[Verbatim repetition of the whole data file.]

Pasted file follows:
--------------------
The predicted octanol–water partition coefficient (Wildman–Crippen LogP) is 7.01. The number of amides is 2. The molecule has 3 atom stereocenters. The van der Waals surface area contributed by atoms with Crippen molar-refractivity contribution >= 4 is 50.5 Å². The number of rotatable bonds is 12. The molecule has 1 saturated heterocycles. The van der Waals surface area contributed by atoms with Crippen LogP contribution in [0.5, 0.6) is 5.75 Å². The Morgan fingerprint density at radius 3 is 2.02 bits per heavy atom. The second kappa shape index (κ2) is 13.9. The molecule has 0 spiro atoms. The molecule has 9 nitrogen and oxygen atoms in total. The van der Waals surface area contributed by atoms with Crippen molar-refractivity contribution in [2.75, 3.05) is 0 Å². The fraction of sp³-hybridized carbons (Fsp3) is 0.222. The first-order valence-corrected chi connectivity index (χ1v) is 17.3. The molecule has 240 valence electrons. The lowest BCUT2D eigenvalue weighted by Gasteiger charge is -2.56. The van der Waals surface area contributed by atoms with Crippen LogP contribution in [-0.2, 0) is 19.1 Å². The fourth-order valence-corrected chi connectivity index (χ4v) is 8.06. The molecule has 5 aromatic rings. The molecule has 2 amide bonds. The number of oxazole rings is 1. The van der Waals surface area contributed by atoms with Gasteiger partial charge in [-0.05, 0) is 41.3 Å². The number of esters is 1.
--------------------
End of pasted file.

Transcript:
The predicted octanol–water partition coefficient (Wildman–Crippen LogP) is 7.01. The number of amides is 2. The molecule has 3 atom stereocenters. The van der Waals surface area contributed by atoms with Crippen molar-refractivity contribution >= 4 is 50.5 Å². The number of rotatable bonds is 12. The molecule has 1 saturated heterocycles. The van der Waals surface area contributed by atoms with Crippen LogP contribution in [0.5, 0.6) is 5.75 Å². The Morgan fingerprint density at radius 3 is 2.02 bits per heavy atom. The second kappa shape index (κ2) is 13.9. The molecule has 0 spiro atoms. The molecule has 9 nitrogen and oxygen atoms in total. The van der Waals surface area contributed by atoms with Crippen molar-refractivity contribution in [2.75, 3.05) is 0 Å². The fraction of sp³-hybridized carbons (Fsp3) is 0.222. The first-order valence-corrected chi connectivity index (χ1v) is 17.3. The molecule has 240 valence electrons. The lowest BCUT2D eigenvalue weighted by Gasteiger charge is -2.56. The van der Waals surface area contributed by atoms with Crippen LogP contribution in [-0.2, 0) is 19.1 Å². The fourth-order valence-corrected chi connectivity index (χ4v) is 8.06. The molecule has 5 aromatic rings. The molecule has 2 amide bonds. The number of oxazole rings is 1. The van der Waals surface area contributed by atoms with Gasteiger partial charge in [-0.05, 0) is 41.3 Å². The number of esters is 1.